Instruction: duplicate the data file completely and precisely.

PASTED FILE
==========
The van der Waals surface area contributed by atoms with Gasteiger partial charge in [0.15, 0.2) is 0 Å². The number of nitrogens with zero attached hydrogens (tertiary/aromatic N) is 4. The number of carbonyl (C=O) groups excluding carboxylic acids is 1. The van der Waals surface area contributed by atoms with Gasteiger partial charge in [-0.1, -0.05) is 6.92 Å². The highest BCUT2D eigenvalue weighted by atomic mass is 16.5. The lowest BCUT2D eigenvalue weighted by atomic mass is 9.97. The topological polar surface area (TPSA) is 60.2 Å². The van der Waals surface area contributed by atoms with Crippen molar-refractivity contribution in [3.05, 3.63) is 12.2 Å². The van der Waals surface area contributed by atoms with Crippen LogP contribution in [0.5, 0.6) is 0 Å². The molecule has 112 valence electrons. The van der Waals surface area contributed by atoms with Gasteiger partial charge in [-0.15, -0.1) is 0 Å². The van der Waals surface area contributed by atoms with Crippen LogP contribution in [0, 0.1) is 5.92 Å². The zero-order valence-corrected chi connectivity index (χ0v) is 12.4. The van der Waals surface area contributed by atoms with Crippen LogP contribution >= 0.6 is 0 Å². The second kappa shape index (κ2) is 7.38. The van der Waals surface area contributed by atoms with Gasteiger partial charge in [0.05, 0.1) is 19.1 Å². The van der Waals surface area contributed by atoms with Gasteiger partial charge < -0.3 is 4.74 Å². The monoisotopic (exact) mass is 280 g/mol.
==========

The van der Waals surface area contributed by atoms with Gasteiger partial charge in [0.15, 0.2) is 0 Å². The number of nitrogens with zero attached hydrogens (tertiary/aromatic N) is 4. The number of carbonyl (C=O) groups excluding carboxylic acids is 1. The van der Waals surface area contributed by atoms with Gasteiger partial charge in [-0.1, -0.05) is 6.92 Å². The highest BCUT2D eigenvalue weighted by atomic mass is 16.5. The lowest BCUT2D eigenvalue weighted by atomic mass is 9.97. The topological polar surface area (TPSA) is 60.2 Å². The van der Waals surface area contributed by atoms with Crippen molar-refractivity contribution in [3.05, 3.63) is 12.2 Å². The van der Waals surface area contributed by atoms with Crippen LogP contribution in [0.5, 0.6) is 0 Å². The molecule has 112 valence electrons. The van der Waals surface area contributed by atoms with Gasteiger partial charge in [-0.15, -0.1) is 0 Å². The van der Waals surface area contributed by atoms with Crippen LogP contribution in [0, 0.1) is 5.92 Å². The zero-order valence-corrected chi connectivity index (χ0v) is 12.4. The van der Waals surface area contributed by atoms with Crippen LogP contribution >= 0.6 is 0 Å². The second kappa shape index (κ2) is 7.38. The van der Waals surface area contributed by atoms with Gasteiger partial charge in [0.05, 0.1) is 19.1 Å². The van der Waals surface area contributed by atoms with Gasteiger partial charge < -0.3 is 4.74 Å². The monoisotopic (exact) mass is 280 g/mol.